But then one day he saw something (in this case a commercial) which opened his eyes to the truth. He checked his sources of information again (pushed his buttons, then later peeled back a sticker) and discovered that they weren’t reliable sources of information after all. All at once the realization came crashing down on him that everything he was led to believe about his identity and his purpose in life was just made up. It’s quite a letdown to learn that the cosmically significant narrative which you were programmed to believe was never real in the first place. As it turns out, your own significance, while real to you and to those to whom you matter, plays out on a much smaller scale than you were taught. Buzz took the news hard. First came the shock. Then came the depression. Then came the absurd irrational behavior.
People will do some uncharacteristic things while working their way through the far-reaching implications of this change in storyline. It takes some time to get your bearings. It’s a lot like learning that there’s no Santa Claus. Something previously fun and magical disappears, and the loss of it can bring sadness for a while.
But for me, the sadness of losing a belief in the supernatural was offset by the settling, grounding feeling of realizing that you no longer have to cling to things for which you don’t really have good evidence. As a devout Christian you learn to tolerate the constant tension of living in a world that doesn’t operate the way your belief system says it’s supposed to work. You expend a lot of energy trying to make the world act one way while it seems fundamentally wired to behave entirely differently. You don’t even realize how much energy this takes until you finally let go of it. You take a deep breath, accept that the world simply is the way it is (it’s not “broken” and needing fixing, nor are you), and you learn to reorient yourself accordingly.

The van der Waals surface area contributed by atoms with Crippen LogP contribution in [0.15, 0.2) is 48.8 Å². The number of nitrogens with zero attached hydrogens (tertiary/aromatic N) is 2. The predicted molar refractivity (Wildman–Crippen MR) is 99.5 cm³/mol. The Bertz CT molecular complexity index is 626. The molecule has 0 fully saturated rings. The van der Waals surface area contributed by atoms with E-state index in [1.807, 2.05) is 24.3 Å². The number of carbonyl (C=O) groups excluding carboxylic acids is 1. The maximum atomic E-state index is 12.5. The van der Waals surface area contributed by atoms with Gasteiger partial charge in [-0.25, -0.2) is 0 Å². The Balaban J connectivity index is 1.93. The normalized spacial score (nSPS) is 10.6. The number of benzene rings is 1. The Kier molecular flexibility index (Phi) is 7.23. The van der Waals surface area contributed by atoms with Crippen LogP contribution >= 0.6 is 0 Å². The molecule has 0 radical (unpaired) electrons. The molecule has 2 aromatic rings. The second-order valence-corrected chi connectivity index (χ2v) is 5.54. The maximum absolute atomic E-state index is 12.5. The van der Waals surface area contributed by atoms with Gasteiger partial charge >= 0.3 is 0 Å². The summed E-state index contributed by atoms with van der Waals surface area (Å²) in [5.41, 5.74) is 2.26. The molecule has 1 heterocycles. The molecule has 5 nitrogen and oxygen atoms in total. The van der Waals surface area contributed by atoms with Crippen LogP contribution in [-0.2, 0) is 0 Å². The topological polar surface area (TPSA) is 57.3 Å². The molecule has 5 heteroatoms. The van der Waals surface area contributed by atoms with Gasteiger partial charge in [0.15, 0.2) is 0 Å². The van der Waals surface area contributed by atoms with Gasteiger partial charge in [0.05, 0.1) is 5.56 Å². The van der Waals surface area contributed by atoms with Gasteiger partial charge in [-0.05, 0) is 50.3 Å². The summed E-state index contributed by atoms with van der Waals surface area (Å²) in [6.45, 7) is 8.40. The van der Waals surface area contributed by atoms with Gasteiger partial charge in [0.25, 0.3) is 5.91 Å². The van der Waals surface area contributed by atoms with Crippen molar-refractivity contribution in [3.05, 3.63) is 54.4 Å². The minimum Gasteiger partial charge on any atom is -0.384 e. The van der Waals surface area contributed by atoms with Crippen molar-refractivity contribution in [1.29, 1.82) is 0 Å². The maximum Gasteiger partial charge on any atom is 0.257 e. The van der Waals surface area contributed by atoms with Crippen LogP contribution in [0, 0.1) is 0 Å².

Buzz learned to find purpose again. Was it as grand or epic as the narrative he was originally taught? No, honestly it wasn’t. But it was real. The most exciting fairy tale in the world isn’t more satisfying than a story that happens in real life. Buzz had plenty of adventures ahead of him, and he had a group of friends with whom he could embark on his new missions. He still had a lot of cool gadgets and some skills that weren’t too shabby. His life wasn’t a waste just because it turns out there’s no intergalactic battle to fight. He found purpose and excitement and companionship in the real world. In the end he didn’t lose anything that was real.
Reaction from Others
People often ask what it’s like relating to others now that I’m “outside the fold.” There’s plenty to say about that as well, and a couple more moments from Toy Story perfectly capture two common elements of that dynamic.
I often find myself interacting with Christians who have never really looked at the world through any other perspective than the one they were given when they were young. They were taught that life without God must be miserable, empty, and cursed. They are wrong about that, but because they’ve never tried seeing the world any other way (you have to “take captive every thought to make it obedient”), they never question this assumption and consequently look on us with condescending pity. “I’m so sad for you,” they often say. Or better yet, they may say something like a guy on a dating website recently said to a friend of mine: